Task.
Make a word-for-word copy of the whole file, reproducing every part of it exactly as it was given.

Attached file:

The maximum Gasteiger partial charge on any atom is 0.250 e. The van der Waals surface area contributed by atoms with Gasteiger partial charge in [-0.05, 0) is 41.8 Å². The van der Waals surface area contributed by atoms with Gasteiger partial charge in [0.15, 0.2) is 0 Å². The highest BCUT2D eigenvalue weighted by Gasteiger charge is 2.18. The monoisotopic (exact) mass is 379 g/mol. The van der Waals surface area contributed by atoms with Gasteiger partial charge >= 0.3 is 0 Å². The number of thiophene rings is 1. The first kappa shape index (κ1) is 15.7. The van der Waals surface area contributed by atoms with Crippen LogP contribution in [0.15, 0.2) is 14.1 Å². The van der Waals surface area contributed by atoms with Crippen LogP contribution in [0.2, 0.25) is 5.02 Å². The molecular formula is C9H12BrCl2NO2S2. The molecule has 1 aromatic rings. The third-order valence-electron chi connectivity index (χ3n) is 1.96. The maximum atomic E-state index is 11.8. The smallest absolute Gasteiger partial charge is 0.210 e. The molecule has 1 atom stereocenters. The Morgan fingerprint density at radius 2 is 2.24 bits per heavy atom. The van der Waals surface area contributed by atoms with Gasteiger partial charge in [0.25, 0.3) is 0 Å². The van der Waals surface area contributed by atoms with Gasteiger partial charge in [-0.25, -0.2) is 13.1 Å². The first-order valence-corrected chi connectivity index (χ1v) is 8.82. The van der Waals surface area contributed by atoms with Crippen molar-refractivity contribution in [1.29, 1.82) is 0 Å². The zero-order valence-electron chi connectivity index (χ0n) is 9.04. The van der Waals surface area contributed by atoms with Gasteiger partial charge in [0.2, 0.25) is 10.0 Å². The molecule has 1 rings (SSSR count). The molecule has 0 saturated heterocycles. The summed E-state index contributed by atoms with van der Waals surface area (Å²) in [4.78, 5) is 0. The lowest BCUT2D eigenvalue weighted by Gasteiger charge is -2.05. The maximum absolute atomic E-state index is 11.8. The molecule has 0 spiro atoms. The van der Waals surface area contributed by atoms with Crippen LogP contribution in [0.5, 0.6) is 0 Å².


The maximum Gasteiger partial charge on any atom is 0.250 e. The van der Waals surface area contributed by atoms with Gasteiger partial charge in [-0.05, 0) is 41.8 Å². The van der Waals surface area contributed by atoms with Gasteiger partial charge in [0.15, 0.2) is 0 Å². The highest BCUT2D eigenvalue weighted by Gasteiger charge is 2.18. The monoisotopic (exact) mass is 379 g/mol. The van der Waals surface area contributed by atoms with Gasteiger partial charge >= 0.3 is 0 Å². The number of thiophene rings is 1. The first kappa shape index (κ1) is 15.7. The van der Waals surface area contributed by atoms with Crippen LogP contribution in [0.15, 0.2) is 14.1 Å². The van der Waals surface area contributed by atoms with Crippen LogP contribution in [0.2, 0.25) is 5.02 Å². The molecular formula is C9H12BrCl2NO2S2. The molecule has 1 aromatic rings. The third-order valence-electron chi connectivity index (χ3n) is 1.96. The maximum atomic E-state index is 11.8. The smallest absolute Gasteiger partial charge is 0.210 e. The molecule has 1 atom stereocenters. The Morgan fingerprint density at radius 2 is 2.24 bits per heavy atom. The van der Waals surface area contributed by atoms with Gasteiger partial charge in [0.25, 0.3) is 0 Å². The van der Waals surface area contributed by atoms with Gasteiger partial charge in [-0.25, -0.2) is 13.1 Å². The first-order valence-corrected chi connectivity index (χ1v) is 8.82. The van der Waals surface area contributed by atoms with Crippen molar-refractivity contribution in [1.29, 1.82) is 0 Å². The zero-order valence-electron chi connectivity index (χ0n) is 9.04. The van der Waals surface area contributed by atoms with Gasteiger partial charge in [0.2, 0.25) is 10.0 Å². The molecule has 1 rings (SSSR count). The molecule has 0 saturated heterocycles. The summed E-state index contributed by atoms with van der Waals surface area (Å²) in [4.78, 5) is 0. The lowest BCUT2D eigenvalue weighted by Gasteiger charge is -2.05. The maximum absolute atomic E-state index is 11.8. The molecule has 0 spiro atoms. The van der Waals surface area contributed by atoms with Crippen LogP contribution in [0.5, 0.6) is 0 Å².